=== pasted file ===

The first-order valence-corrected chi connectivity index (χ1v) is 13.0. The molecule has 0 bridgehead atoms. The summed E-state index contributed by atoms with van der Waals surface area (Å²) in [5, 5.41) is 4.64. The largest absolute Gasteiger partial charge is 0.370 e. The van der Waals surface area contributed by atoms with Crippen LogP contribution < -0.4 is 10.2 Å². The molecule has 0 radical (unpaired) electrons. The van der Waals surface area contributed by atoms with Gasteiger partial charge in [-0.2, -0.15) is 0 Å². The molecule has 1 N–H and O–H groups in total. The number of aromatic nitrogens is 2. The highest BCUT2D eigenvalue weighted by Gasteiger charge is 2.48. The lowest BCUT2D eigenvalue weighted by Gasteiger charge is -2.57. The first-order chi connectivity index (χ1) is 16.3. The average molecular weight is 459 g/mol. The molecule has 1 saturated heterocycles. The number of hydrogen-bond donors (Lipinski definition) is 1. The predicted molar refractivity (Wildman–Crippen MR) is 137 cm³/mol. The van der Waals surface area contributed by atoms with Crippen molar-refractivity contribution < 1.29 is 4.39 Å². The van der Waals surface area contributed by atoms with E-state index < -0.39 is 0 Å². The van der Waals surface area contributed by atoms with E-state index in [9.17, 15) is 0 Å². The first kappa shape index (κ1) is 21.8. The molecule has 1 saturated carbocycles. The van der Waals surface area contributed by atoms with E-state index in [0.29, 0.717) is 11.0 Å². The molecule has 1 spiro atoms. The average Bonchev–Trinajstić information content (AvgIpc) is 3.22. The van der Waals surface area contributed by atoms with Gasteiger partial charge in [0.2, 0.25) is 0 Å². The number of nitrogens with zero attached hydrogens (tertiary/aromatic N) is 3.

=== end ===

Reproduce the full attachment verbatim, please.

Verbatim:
The first-order valence-corrected chi connectivity index (χ1v) is 13.0. The molecule has 0 bridgehead atoms. The summed E-state index contributed by atoms with van der Waals surface area (Å²) in [5, 5.41) is 4.64. The largest absolute Gasteiger partial charge is 0.370 e. The van der Waals surface area contributed by atoms with Crippen LogP contribution < -0.4 is 10.2 Å². The molecule has 0 radical (unpaired) electrons. The van der Waals surface area contributed by atoms with Gasteiger partial charge in [-0.2, -0.15) is 0 Å². The molecule has 1 N–H and O–H groups in total. The number of aromatic nitrogens is 2. The highest BCUT2D eigenvalue weighted by Gasteiger charge is 2.48. The lowest BCUT2D eigenvalue weighted by Gasteiger charge is -2.57. The first-order chi connectivity index (χ1) is 16.3. The average molecular weight is 459 g/mol. The molecule has 1 saturated heterocycles. The number of hydrogen-bond donors (Lipinski definition) is 1. The predicted molar refractivity (Wildman–Crippen MR) is 137 cm³/mol. The van der Waals surface area contributed by atoms with Crippen molar-refractivity contribution < 1.29 is 4.39 Å². The van der Waals surface area contributed by atoms with E-state index < -0.39 is 0 Å². The van der Waals surface area contributed by atoms with E-state index in [9.17, 15) is 0 Å². The first kappa shape index (κ1) is 21.8. The molecule has 1 saturated carbocycles. The van der Waals surface area contributed by atoms with E-state index in [0.29, 0.717) is 11.0 Å². The molecule has 1 spiro atoms. The average Bonchev–Trinajstić information content (AvgIpc) is 3.22. The van der Waals surface area contributed by atoms with Gasteiger partial charge in [0.2, 0.25) is 0 Å². The number of nitrogens with zero attached hydrogens (tertiary/aromatic N) is 3.